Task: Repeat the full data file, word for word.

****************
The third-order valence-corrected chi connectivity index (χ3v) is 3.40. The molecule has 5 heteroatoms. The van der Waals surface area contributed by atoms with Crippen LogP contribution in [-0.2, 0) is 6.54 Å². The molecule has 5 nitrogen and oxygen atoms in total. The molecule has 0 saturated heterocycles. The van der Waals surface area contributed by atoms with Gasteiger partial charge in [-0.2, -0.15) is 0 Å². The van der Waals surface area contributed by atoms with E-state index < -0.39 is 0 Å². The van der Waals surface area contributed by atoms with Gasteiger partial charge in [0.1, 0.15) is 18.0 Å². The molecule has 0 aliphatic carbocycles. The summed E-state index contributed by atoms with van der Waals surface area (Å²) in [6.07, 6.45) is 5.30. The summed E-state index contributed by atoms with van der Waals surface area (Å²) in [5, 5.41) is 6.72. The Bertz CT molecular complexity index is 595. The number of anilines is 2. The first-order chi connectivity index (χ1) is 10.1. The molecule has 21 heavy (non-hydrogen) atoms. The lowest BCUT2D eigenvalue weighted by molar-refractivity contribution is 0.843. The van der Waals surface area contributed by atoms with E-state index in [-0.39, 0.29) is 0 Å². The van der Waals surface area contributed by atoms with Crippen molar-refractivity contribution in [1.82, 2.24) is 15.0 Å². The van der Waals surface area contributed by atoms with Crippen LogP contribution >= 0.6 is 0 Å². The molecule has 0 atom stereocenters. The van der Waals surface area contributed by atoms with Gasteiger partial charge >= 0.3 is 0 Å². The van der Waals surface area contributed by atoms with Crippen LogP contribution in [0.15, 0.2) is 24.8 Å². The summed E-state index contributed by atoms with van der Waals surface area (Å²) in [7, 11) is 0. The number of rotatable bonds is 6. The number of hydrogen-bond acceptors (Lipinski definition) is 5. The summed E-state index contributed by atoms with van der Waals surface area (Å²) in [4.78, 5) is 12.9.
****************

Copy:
The third-order valence-corrected chi connectivity index (χ3v) is 3.40. The molecule has 5 heteroatoms. The van der Waals surface area contributed by atoms with Crippen LogP contribution in [-0.2, 0) is 6.54 Å². The molecule has 5 nitrogen and oxygen atoms in total. The molecule has 0 saturated heterocycles. The van der Waals surface area contributed by atoms with Gasteiger partial charge in [-0.2, -0.15) is 0 Å². The van der Waals surface area contributed by atoms with E-state index < -0.39 is 0 Å². The van der Waals surface area contributed by atoms with Gasteiger partial charge in [0.1, 0.15) is 18.0 Å². The molecule has 0 aliphatic carbocycles. The summed E-state index contributed by atoms with van der Waals surface area (Å²) in [6.07, 6.45) is 5.30. The summed E-state index contributed by atoms with van der Waals surface area (Å²) in [5, 5.41) is 6.72. The Bertz CT molecular complexity index is 595. The number of anilines is 2. The first-order chi connectivity index (χ1) is 10.1. The molecule has 21 heavy (non-hydrogen) atoms. The lowest BCUT2D eigenvalue weighted by molar-refractivity contribution is 0.843. The van der Waals surface area contributed by atoms with E-state index in [-0.39, 0.29) is 0 Å². The van der Waals surface area contributed by atoms with Crippen molar-refractivity contribution in [1.82, 2.24) is 15.0 Å². The van der Waals surface area contributed by atoms with Crippen LogP contribution >= 0.6 is 0 Å². The molecule has 0 atom stereocenters. The van der Waals surface area contributed by atoms with Gasteiger partial charge >= 0.3 is 0 Å². The van der Waals surface area contributed by atoms with Crippen LogP contribution in [0.15, 0.2) is 24.8 Å². The summed E-state index contributed by atoms with van der Waals surface area (Å²) in [7, 11) is 0. The number of rotatable bonds is 6. The number of hydrogen-bond acceptors (Lipinski definition) is 5. The summed E-state index contributed by atoms with van der Waals surface area (Å²) in [4.78, 5) is 12.9.